The 1960’s and 70’s were a highly influential and exciting time in Italian horror cinema. New techniques, ideas, tropes and subject matter were being formulated and executed in ways that would soon transcend their country of origin. Before long, films with this particular combination of mystery, thriller and horror elements would become known as giallo films. Taken from a series of popular pulp fiction novels, it wasn’t long before the term became synonymous with this very particular style of Italian cinema. While there were a staggering amount of talented filmmakers creating giallo films during this time, Mario Bava remains as one of the most prominent establishing filmmakers of the genre.
Along with many of the sub-genre’s preeminent plot, style and character traits, giallo film music would also come to form it’s own identity. With famous composers like Ennio Morricone, Fabio Frizzi, Goblin, Bruno Nicolai and Riz Ortolani at the helm, giallo scores would simultaneously become intrinsically linked and independently famous. Alongside the previously mentioned maestro’s stands another iconic composer; Stelvio Cipriani. A prolific and gifted Italian pianist and composer, Cipriani was educated in both classical and jazz composition. With an early career dominated by spaghetti-western and other Italo-crime films, the transition to this new giallo type of film was certainly not a far stretch for the talented Cipriani.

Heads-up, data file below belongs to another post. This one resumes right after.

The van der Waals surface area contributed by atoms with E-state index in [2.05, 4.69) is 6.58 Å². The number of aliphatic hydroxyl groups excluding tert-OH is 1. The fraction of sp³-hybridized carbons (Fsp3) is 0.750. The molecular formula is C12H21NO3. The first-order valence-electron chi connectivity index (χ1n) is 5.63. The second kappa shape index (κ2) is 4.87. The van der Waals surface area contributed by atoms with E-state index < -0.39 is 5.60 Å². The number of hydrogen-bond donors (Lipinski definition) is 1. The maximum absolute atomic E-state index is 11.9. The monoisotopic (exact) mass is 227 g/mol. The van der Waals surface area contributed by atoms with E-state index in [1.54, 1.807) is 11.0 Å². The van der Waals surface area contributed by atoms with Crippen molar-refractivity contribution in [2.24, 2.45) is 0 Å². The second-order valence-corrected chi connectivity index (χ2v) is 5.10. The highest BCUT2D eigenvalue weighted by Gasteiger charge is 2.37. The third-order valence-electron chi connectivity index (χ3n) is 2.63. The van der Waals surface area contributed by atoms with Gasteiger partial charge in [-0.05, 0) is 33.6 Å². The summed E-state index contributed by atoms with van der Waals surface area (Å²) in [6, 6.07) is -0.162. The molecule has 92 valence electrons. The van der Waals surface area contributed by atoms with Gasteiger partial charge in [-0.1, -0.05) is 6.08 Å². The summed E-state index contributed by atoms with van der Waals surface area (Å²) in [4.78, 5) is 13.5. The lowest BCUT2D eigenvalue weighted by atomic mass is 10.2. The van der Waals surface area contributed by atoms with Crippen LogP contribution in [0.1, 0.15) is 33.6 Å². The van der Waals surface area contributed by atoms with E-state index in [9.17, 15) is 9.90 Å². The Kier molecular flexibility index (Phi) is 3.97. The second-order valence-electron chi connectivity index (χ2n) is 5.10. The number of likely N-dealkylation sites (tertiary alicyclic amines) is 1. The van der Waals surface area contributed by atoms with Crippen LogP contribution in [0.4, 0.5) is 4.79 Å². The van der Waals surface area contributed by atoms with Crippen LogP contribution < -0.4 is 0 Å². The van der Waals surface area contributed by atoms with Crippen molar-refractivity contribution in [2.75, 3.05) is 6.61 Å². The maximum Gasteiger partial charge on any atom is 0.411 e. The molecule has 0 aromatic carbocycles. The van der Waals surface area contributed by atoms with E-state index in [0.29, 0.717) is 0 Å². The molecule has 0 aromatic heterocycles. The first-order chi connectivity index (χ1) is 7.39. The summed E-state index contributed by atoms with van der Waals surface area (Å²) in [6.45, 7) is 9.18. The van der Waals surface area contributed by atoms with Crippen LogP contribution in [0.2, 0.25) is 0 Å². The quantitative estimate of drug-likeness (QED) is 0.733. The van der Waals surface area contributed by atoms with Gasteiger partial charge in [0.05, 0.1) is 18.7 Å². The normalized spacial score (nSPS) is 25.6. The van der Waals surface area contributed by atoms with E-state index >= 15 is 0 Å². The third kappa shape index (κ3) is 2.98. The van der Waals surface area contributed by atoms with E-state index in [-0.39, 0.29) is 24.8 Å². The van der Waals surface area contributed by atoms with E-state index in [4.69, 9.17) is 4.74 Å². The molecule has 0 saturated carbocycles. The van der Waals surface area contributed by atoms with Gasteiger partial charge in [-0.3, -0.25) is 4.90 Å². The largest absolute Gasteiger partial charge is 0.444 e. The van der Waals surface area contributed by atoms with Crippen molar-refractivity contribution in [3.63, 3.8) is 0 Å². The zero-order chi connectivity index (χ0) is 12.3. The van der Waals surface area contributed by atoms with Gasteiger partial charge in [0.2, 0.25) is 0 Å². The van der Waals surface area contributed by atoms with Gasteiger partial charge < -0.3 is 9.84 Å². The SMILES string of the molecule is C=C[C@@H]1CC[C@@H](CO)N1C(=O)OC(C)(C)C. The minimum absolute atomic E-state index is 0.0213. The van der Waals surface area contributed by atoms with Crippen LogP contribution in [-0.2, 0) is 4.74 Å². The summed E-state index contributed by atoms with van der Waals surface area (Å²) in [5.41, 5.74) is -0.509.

After years spent as a successful cinematographer, Bava was able to hone and develop his own personal style and techniques. So, when it came time to direct and create his own films, his approach was fresh, deliberate and confident. Along with his notable style came his appreciation and utilization of strong film scores. His earlier work with composer Carlo Rustichelli on 1964’s Blood and Black Lace and 1966’s Kill, Baby…Kill! would truly help establish Bava’s unique approach to filmmaking. However, perhaps the best example of all the pieces coming together is 1971’s A Bay of Blood and his first collaboration with Stelvio Cipriani.
First, the synopsis:
The murder of a wealthy countess, which was erroneously deemed suicide, triggers a chain reaction of brutal killings in the surrounding bay area, as several unscrupulous characters try to take over her large estate.
From the moment the film begins we get a sonic taste of what Cipriani has in store for us. While the credits roll over the bay’s landscape, the title track, ‘Ecologia Del Delitto‘ plays. Here we are ushered into the film atmosphere with exotica style drums and percussion played by Enzo Restuccia and Mandrake Som. Next, layers of strings are added with slow, atonal chord shifts which create an air of mystery and intrigue. Next, guitar, harpsichord, flute, oboe and more join and alternate their time in the spotlight subtly mirroring the variety of characters that are soon to be introduced. The way in which the instruments are played over the percussion creates a lounge-y, sexy feel tinged with mystery suitable for only the grooviest of cats. And yet, the melancholy trajectory of the melody hints at more traditional scoring while keying the audience in to the story that is about to unfold. In this subtle yet effective approach, Cipriani cleverly introduces several themes, ideas and emotions while establishing his own unique footprint, all in a compact 2 minutes.